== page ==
The geometric exoskeletons of the diatoms are made of silicon dioxide.

How Does Diatomaceous Earth Work as an Insecticide?

by Angela Ryczkowski

When insects, slugs or other pests are invading your garden, lawn or house, you may be left searching for a safe, nontoxic pesticide that will effectively curb pest activity. One such material is diatomaceous earth, which is composed of the fossilized skeletons of diatoms, tiny aquatic organisms. Understanding how this material works against pests will allow you to implement it effectively and with confidence around small children, pets and organic gardens.

Characteristics of Diatomaceous Earth

Certain physical characteristics of this material are what make it ideal for pest control. Although it appears to be a soft, chalky dust, diatoms have microscopically sharp edges that abrade insects' exoskeletons, leaving them vulnerable to drying out. The diatom shells are also very porous and absorb fats and oils from the outer layer of insect exoskeletons, further encouraging what is essentially a dehydrating of the insects.

Pests Controlled

Myriad different pests are controlled by diatomaceous earth. This material is especially effective against soft-bodied pests such as slugs and snails. It can also address problems with ants, fleas, spiders, cockroaches, silverfish and scorpions. In general, diatomaceous earth is best able to control insects and other pests that move primarily by walking or crawling rather than flying. Unlike contact insecticides, it may take a few days for the pest to die following contact with diatomaceous earth.

Application Considerations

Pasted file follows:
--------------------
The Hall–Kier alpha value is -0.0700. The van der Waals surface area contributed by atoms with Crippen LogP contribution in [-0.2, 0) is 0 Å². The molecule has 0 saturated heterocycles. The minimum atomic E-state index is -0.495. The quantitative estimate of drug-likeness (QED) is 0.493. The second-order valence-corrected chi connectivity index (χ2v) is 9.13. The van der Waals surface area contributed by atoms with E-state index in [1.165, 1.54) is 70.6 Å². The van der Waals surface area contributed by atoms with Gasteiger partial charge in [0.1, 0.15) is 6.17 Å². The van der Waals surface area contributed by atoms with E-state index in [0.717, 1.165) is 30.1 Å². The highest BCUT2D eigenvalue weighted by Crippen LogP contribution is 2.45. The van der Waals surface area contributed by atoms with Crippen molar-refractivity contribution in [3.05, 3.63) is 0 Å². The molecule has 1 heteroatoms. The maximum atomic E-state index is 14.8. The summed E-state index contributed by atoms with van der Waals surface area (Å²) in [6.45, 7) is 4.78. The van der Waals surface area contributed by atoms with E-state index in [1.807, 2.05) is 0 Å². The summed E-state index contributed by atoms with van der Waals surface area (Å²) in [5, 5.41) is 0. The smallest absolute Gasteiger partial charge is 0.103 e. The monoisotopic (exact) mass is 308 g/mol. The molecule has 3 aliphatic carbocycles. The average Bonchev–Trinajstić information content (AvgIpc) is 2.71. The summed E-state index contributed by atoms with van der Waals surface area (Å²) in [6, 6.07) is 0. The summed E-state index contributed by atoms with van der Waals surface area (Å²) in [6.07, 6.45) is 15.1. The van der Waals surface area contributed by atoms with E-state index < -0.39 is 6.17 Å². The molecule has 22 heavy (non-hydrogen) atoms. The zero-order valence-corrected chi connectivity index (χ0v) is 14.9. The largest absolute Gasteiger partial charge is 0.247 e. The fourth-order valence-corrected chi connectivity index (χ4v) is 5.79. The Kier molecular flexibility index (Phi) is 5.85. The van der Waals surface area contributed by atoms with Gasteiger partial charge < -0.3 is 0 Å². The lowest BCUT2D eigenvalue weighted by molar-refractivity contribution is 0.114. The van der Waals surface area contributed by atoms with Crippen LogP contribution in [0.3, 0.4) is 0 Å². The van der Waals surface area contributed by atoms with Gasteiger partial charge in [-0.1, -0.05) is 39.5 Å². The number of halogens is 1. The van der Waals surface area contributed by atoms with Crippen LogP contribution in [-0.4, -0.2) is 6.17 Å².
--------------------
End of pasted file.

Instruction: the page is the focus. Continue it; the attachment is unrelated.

To protect plants from pests, sprinkle diatomaceous earth around each vulnerable plant or entire plantings as a barrier. On particularly hard-hit plants, you can dust the entire plant with diatomaceous earth. Sprinkle diatomaceous earth completely around structures on the ground next to the foundation to keep out ants and other invading pests. To apply the diatomaceous earth in cracks or crevices, use a bulb duster. High humidity or free water render diatomaceous earth ineffective, so you will have to reapply the material after each rainfall or regularly when conditions are humid.

Safety Considerations

Diatomaceous earth is nontoxic, but as a fine dust it can still create problems if inhaled. A small amount inhaled can irritate the nose and throat, while breathing in a large quantity can lead to coughing and shortness of breath. Excessive skin contact may cause irritation and dryness, and diatomaceous earth irritates eyes upon contact. To avoid problems, wear a mask, goggles and gloves to handle and apply diatomaceous earth. Some diatomaceous earth-containing products labeled for pest control may also contain chemicals for increased effectiveness against pests and may be toxic. Pool or filter-grade diatomaceous earth is not safe to use for pest control.

About the Author

Angela Ryczkowski is a professional writer who has served as a greenhouse manager and certified wildland firefighter. She holds a Bachelor of Arts in urban and regional studies.

Photo Credits

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